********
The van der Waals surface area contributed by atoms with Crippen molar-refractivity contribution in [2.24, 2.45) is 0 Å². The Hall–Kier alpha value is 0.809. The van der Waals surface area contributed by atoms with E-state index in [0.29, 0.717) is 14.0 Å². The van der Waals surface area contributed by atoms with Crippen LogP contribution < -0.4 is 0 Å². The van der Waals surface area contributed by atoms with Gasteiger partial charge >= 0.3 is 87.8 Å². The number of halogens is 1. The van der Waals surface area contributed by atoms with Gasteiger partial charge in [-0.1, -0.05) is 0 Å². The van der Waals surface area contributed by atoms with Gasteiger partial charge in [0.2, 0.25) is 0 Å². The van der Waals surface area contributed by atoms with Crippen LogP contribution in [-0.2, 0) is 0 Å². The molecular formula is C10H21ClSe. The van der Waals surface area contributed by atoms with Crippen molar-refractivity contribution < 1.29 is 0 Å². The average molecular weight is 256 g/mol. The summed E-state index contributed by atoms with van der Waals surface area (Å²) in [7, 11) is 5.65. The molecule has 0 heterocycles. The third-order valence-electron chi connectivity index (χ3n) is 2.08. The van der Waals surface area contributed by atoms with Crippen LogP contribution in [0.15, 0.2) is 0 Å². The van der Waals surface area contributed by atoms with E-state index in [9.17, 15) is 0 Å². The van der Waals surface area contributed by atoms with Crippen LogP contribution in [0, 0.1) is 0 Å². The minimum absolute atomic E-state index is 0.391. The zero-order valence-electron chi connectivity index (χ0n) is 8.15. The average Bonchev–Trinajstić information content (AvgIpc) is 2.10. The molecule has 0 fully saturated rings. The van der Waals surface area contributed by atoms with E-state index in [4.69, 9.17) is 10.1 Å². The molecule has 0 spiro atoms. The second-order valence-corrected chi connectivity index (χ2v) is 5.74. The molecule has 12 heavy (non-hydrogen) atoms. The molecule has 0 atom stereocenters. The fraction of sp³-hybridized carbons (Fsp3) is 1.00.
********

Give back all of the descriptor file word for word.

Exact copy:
The van der Waals surface area contributed by atoms with Crippen molar-refractivity contribution in [2.24, 2.45) is 0 Å². The Hall–Kier alpha value is 0.809. The van der Waals surface area contributed by atoms with E-state index in [0.29, 0.717) is 14.0 Å². The van der Waals surface area contributed by atoms with Crippen LogP contribution < -0.4 is 0 Å². The van der Waals surface area contributed by atoms with Gasteiger partial charge >= 0.3 is 87.8 Å². The number of halogens is 1. The van der Waals surface area contributed by atoms with Gasteiger partial charge in [-0.1, -0.05) is 0 Å². The van der Waals surface area contributed by atoms with Gasteiger partial charge in [0.2, 0.25) is 0 Å². The van der Waals surface area contributed by atoms with Crippen LogP contribution in [-0.2, 0) is 0 Å². The molecular formula is C10H21ClSe. The van der Waals surface area contributed by atoms with Crippen molar-refractivity contribution < 1.29 is 0 Å². The average molecular weight is 256 g/mol. The summed E-state index contributed by atoms with van der Waals surface area (Å²) in [7, 11) is 5.65. The molecule has 0 heterocycles. The third-order valence-electron chi connectivity index (χ3n) is 2.08. The van der Waals surface area contributed by atoms with Crippen LogP contribution in [0.15, 0.2) is 0 Å². The van der Waals surface area contributed by atoms with E-state index in [9.17, 15) is 0 Å². The van der Waals surface area contributed by atoms with Crippen LogP contribution in [0, 0.1) is 0 Å². The minimum absolute atomic E-state index is 0.391. The zero-order valence-electron chi connectivity index (χ0n) is 8.15. The average Bonchev–Trinajstić information content (AvgIpc) is 2.10. The molecule has 0 fully saturated rings. The van der Waals surface area contributed by atoms with E-state index in [4.69, 9.17) is 10.1 Å². The molecule has 0 spiro atoms. The second-order valence-corrected chi connectivity index (χ2v) is 5.74. The molecule has 12 heavy (non-hydrogen) atoms. The molecule has 0 atom stereocenters. The fraction of sp³-hybridized carbons (Fsp3) is 1.00.